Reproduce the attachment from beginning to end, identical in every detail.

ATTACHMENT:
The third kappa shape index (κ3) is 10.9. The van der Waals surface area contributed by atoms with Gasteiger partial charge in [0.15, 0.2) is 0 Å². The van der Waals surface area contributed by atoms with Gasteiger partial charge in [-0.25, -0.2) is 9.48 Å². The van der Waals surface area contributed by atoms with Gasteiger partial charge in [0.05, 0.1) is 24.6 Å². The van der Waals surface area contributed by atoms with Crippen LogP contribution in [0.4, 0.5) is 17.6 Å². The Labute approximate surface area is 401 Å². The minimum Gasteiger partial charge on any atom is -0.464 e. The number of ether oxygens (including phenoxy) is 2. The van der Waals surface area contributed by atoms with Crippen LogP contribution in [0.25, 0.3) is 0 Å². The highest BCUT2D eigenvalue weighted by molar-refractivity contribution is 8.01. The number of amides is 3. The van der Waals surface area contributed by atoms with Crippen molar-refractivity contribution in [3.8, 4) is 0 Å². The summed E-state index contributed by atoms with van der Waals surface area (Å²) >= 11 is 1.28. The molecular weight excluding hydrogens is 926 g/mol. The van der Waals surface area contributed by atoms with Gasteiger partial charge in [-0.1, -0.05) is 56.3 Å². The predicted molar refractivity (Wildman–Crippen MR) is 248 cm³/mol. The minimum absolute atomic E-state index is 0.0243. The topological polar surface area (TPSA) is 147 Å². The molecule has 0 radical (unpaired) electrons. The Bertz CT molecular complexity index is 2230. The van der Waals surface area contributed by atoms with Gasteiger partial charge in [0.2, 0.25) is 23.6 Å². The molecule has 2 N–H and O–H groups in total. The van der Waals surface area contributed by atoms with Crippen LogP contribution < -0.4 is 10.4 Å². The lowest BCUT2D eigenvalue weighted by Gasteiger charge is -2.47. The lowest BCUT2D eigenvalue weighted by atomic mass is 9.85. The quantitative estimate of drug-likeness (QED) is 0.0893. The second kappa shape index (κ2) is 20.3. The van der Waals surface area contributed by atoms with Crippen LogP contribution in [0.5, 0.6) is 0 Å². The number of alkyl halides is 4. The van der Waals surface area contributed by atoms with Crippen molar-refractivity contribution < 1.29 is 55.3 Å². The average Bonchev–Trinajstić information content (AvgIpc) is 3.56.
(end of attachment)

The third kappa shape index (κ3) is 10.9. The van der Waals surface area contributed by atoms with Gasteiger partial charge in [0.15, 0.2) is 0 Å². The van der Waals surface area contributed by atoms with Gasteiger partial charge in [-0.25, -0.2) is 9.48 Å². The van der Waals surface area contributed by atoms with Gasteiger partial charge in [0.05, 0.1) is 24.6 Å². The van der Waals surface area contributed by atoms with Crippen LogP contribution in [0.4, 0.5) is 17.6 Å². The Labute approximate surface area is 401 Å². The minimum Gasteiger partial charge on any atom is -0.464 e. The number of ether oxygens (including phenoxy) is 2. The van der Waals surface area contributed by atoms with Crippen LogP contribution in [0.25, 0.3) is 0 Å². The highest BCUT2D eigenvalue weighted by molar-refractivity contribution is 8.01. The number of amides is 3. The van der Waals surface area contributed by atoms with Crippen molar-refractivity contribution in [3.8, 4) is 0 Å². The summed E-state index contributed by atoms with van der Waals surface area (Å²) >= 11 is 1.28. The molecular weight excluding hydrogens is 926 g/mol. The van der Waals surface area contributed by atoms with Gasteiger partial charge in [-0.1, -0.05) is 56.3 Å². The predicted molar refractivity (Wildman–Crippen MR) is 248 cm³/mol. The minimum absolute atomic E-state index is 0.0243. The topological polar surface area (TPSA) is 147 Å². The molecule has 0 radical (unpaired) electrons. The Bertz CT molecular complexity index is 2230. The van der Waals surface area contributed by atoms with Gasteiger partial charge in [0.2, 0.25) is 23.6 Å². The molecule has 2 N–H and O–H groups in total. The van der Waals surface area contributed by atoms with Crippen LogP contribution < -0.4 is 10.4 Å². The lowest BCUT2D eigenvalue weighted by Gasteiger charge is -2.47. The lowest BCUT2D eigenvalue weighted by atomic mass is 9.85. The quantitative estimate of drug-likeness (QED) is 0.0893. The second kappa shape index (κ2) is 20.3. The van der Waals surface area contributed by atoms with Crippen LogP contribution in [0.5, 0.6) is 0 Å². The number of alkyl halides is 4. The van der Waals surface area contributed by atoms with Crippen molar-refractivity contribution < 1.29 is 55.3 Å². The average Bonchev–Trinajstić information content (AvgIpc) is 3.56.